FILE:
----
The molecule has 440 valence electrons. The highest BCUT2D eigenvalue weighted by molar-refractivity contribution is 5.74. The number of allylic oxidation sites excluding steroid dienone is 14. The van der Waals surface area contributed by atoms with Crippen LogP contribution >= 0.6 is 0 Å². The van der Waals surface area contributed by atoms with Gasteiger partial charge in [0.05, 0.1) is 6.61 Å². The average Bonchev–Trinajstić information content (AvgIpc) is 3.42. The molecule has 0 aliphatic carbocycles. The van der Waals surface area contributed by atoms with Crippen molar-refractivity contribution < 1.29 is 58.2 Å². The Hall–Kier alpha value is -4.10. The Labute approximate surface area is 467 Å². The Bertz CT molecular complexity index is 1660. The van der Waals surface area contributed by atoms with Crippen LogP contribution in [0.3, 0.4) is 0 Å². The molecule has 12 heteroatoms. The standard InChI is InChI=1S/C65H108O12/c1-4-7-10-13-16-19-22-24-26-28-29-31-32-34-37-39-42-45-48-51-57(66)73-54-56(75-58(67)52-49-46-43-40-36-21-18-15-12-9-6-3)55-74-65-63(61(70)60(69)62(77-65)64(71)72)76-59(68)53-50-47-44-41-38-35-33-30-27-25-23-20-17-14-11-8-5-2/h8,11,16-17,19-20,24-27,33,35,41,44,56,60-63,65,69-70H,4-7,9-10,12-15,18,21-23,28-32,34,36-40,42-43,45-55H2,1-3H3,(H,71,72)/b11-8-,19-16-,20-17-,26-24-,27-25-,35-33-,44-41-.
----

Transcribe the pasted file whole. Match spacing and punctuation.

The molecule has 440 valence electrons. The highest BCUT2D eigenvalue weighted by molar-refractivity contribution is 5.74. The number of allylic oxidation sites excluding steroid dienone is 14. The van der Waals surface area contributed by atoms with Crippen LogP contribution >= 0.6 is 0 Å². The van der Waals surface area contributed by atoms with Gasteiger partial charge in [0.05, 0.1) is 6.61 Å². The average Bonchev–Trinajstić information content (AvgIpc) is 3.42. The molecule has 0 aliphatic carbocycles. The van der Waals surface area contributed by atoms with Crippen molar-refractivity contribution < 1.29 is 58.2 Å². The Hall–Kier alpha value is -4.10. The Labute approximate surface area is 467 Å². The Bertz CT molecular complexity index is 1660. The van der Waals surface area contributed by atoms with Crippen LogP contribution in [0.3, 0.4) is 0 Å². The molecule has 12 heteroatoms. The standard InChI is InChI=1S/C65H108O12/c1-4-7-10-13-16-19-22-24-26-28-29-31-32-34-37-39-42-45-48-51-57(66)73-54-56(75-58(67)52-49-46-43-40-36-21-18-15-12-9-6-3)55-74-65-63(61(70)60(69)62(77-65)64(71)72)76-59(68)53-50-47-44-41-38-35-33-30-27-25-23-20-17-14-11-8-5-2/h8,11,16-17,19-20,24-27,33,35,41,44,56,60-63,65,69-70H,4-7,9-10,12-15,18,21-23,28-32,34,36-40,42-43,45-55H2,1-3H3,(H,71,72)/b11-8-,19-16-,20-17-,26-24-,27-25-,35-33-,44-41-.